The rise of Bandcamp is a rare bright spot in the music industry at the moment, so it was cheering to speak to founder Ethan Diamond about how he built an actual Silicon Valley unicorn– a slow-burn, small-scale success. Read the full feature over at The Guardian
When Ethan Diamond founded Bandcamp in 2008, he imagined it an alternative to MySpace: an easy-to-use website where bands could interact with fans and sell music. Bandcamp would take care of the fiddly stuff – transcoding music into different formats, payments, analytics – and take a 15% cut of every sale. Five thousand miles away from Oakland, California, another startup millionaire was launching his own music service in Stockholm, one that would give listeners access to everything ever recorded. Spotify would be “better than piracy”, thought its 23-year-old creator, Daniel Ek.
In the decade afterwards, the music industry remade itself in Spotify’s image. Streaming services – including YouTube, Apple Music, Deezer and Tidal – signalled that the era of ownership was over. Who would want dusty vinyl or external hard drives if they could have all the music they wanted on their phone or laptop for a low subscription price? The result of this shift, as musicians from Taylor Swift to Thom Yorke to Joanna Newsom have complained, has been paltry payouts for artists and a consolidation of power among tech companies. Spotify has rarely turned a net profit, but it has 130 million paid subscribers and managed to scrape together $100m for a recent deal to host podcaster Joe Rogan exclusively.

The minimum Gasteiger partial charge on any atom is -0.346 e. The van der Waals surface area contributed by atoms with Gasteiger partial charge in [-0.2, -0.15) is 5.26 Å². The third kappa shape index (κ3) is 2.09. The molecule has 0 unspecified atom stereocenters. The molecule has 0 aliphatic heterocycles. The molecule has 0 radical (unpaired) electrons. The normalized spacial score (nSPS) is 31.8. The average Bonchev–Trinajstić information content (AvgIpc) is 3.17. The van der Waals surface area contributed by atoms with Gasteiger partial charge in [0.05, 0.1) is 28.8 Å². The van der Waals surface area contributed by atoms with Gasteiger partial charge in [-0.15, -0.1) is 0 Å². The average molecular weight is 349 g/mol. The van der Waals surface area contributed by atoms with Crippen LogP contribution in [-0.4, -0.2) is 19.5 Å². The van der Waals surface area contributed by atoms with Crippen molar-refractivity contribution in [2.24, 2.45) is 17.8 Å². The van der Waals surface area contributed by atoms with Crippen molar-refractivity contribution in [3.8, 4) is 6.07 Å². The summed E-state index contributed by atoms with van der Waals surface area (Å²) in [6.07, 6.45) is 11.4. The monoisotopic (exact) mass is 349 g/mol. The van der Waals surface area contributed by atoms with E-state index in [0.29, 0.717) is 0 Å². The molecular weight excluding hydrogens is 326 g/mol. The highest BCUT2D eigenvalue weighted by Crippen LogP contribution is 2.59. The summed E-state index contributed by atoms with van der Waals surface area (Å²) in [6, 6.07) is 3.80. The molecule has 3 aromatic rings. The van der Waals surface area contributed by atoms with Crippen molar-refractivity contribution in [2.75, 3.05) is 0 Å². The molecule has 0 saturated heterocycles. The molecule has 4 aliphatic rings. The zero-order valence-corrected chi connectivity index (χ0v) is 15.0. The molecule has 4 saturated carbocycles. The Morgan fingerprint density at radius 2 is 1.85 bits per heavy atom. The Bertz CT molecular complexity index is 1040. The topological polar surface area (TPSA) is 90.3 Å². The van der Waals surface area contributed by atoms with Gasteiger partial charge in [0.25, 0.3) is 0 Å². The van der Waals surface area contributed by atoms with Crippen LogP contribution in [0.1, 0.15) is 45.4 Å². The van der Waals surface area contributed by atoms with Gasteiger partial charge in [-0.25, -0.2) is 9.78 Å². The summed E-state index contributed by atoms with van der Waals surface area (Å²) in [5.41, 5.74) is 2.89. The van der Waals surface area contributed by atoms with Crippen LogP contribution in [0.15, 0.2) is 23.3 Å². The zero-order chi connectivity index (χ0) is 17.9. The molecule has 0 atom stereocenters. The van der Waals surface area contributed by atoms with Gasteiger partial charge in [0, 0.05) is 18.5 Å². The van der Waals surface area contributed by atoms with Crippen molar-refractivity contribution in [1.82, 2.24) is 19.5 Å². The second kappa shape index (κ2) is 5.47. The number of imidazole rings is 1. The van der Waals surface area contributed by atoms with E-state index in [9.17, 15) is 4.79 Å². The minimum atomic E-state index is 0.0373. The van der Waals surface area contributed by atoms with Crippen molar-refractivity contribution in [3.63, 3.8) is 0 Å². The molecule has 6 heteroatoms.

Meanwhile, Bandcamp has become the rarest of Silicon Valley stories: a slow-burn success. The early years of the site were defined by outsiderdom – video game soundtracks, internet-born genres such as vaporwave and seapunk, music for the “furries” subculture of people who dress as animals – and you can still find pretty much anything, from pirate metal to eco-grime. As well as downloads, about half of Bandcamp’s sales are for physical items – vinyl, CDs, cassettes, T-shirts, posters, USB sticks, even MiniDiscs. “The growth of the company has been almost comically steady. For 11 years it’s a line like this,” says Diamond, holding his hand out at a gentle incline. “This year will be the first year where there’s a noticeable change in the growth rate, and that is because of the pandemic and the awareness that has been raised around the need for fans to directly support artists.”
Read the full feature over at The Guardian